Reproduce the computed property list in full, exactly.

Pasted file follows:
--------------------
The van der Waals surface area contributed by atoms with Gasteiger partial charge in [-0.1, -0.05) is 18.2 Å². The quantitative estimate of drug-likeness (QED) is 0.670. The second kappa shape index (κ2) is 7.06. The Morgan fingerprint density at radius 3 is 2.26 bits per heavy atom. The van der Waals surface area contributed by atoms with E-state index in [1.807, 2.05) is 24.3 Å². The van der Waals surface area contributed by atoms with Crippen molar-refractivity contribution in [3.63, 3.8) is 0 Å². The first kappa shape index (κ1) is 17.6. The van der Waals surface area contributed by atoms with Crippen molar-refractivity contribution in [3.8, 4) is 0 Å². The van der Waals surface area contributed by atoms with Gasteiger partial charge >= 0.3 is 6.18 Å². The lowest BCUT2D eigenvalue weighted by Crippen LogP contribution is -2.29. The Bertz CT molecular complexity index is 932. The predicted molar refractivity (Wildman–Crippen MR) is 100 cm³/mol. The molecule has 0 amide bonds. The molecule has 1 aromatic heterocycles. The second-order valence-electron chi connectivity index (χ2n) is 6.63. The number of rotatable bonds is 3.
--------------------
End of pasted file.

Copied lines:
The van der Waals surface area contributed by atoms with Gasteiger partial charge in [-0.1, -0.05) is 18.2 Å². The quantitative estimate of drug-likeness (QED) is 0.670. The second kappa shape index (κ2) is 7.06. The Morgan fingerprint density at radius 3 is 2.26 bits per heavy atom. The van der Waals surface area contributed by atoms with E-state index in [1.807, 2.05) is 24.3 Å². The van der Waals surface area contributed by atoms with Crippen molar-refractivity contribution in [3.63, 3.8) is 0 Å². The first kappa shape index (κ1) is 17.6. The van der Waals surface area contributed by atoms with Crippen molar-refractivity contribution in [3.8, 4) is 0 Å². The van der Waals surface area contributed by atoms with Gasteiger partial charge >= 0.3 is 6.18 Å². The lowest BCUT2D eigenvalue weighted by Crippen LogP contribution is -2.29. The Bertz CT molecular complexity index is 932. The predicted molar refractivity (Wildman–Crippen MR) is 100 cm³/mol. The molecule has 0 amide bonds. The molecule has 1 aromatic heterocycles. The second-order valence-electron chi connectivity index (χ2n) is 6.63. The number of rotatable bonds is 3.